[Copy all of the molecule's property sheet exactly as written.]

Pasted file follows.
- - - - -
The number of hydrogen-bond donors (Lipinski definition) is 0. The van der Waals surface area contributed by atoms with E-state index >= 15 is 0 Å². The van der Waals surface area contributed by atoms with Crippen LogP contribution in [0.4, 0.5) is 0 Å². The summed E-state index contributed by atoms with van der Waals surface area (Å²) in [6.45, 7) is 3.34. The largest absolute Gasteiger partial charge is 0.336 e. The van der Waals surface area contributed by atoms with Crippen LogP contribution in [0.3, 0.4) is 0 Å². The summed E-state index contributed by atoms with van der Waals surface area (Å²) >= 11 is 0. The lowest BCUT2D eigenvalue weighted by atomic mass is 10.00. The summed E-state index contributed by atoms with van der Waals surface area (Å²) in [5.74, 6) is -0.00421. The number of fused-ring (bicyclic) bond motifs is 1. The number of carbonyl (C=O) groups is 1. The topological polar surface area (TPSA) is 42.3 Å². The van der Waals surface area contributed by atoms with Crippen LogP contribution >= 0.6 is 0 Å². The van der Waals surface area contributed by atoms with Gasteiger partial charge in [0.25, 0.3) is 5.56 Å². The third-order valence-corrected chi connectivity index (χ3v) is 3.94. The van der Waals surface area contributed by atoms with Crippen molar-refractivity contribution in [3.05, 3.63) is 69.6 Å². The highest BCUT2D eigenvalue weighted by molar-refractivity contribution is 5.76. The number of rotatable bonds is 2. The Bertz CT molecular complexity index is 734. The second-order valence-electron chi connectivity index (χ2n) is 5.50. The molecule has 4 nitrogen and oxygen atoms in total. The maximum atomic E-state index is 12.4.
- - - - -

The number of hydrogen-bond donors (Lipinski definition) is 0. The van der Waals surface area contributed by atoms with E-state index >= 15 is 0 Å². The van der Waals surface area contributed by atoms with Crippen LogP contribution in [0.4, 0.5) is 0 Å². The summed E-state index contributed by atoms with van der Waals surface area (Å²) in [6.45, 7) is 3.34. The largest absolute Gasteiger partial charge is 0.336 e. The van der Waals surface area contributed by atoms with Crippen LogP contribution in [0.3, 0.4) is 0 Å². The summed E-state index contributed by atoms with van der Waals surface area (Å²) >= 11 is 0. The lowest BCUT2D eigenvalue weighted by atomic mass is 10.00. The summed E-state index contributed by atoms with van der Waals surface area (Å²) in [5.74, 6) is -0.00421. The number of fused-ring (bicyclic) bond motifs is 1. The number of carbonyl (C=O) groups is 1. The topological polar surface area (TPSA) is 42.3 Å². The van der Waals surface area contributed by atoms with Crippen LogP contribution >= 0.6 is 0 Å². The van der Waals surface area contributed by atoms with Gasteiger partial charge in [0.25, 0.3) is 5.56 Å². The third-order valence-corrected chi connectivity index (χ3v) is 3.94. The van der Waals surface area contributed by atoms with Crippen molar-refractivity contribution in [3.05, 3.63) is 69.6 Å². The highest BCUT2D eigenvalue weighted by molar-refractivity contribution is 5.76. The number of rotatable bonds is 2. The Bertz CT molecular complexity index is 734. The second-order valence-electron chi connectivity index (χ2n) is 5.50. The molecule has 4 nitrogen and oxygen atoms in total. The maximum atomic E-state index is 12.4.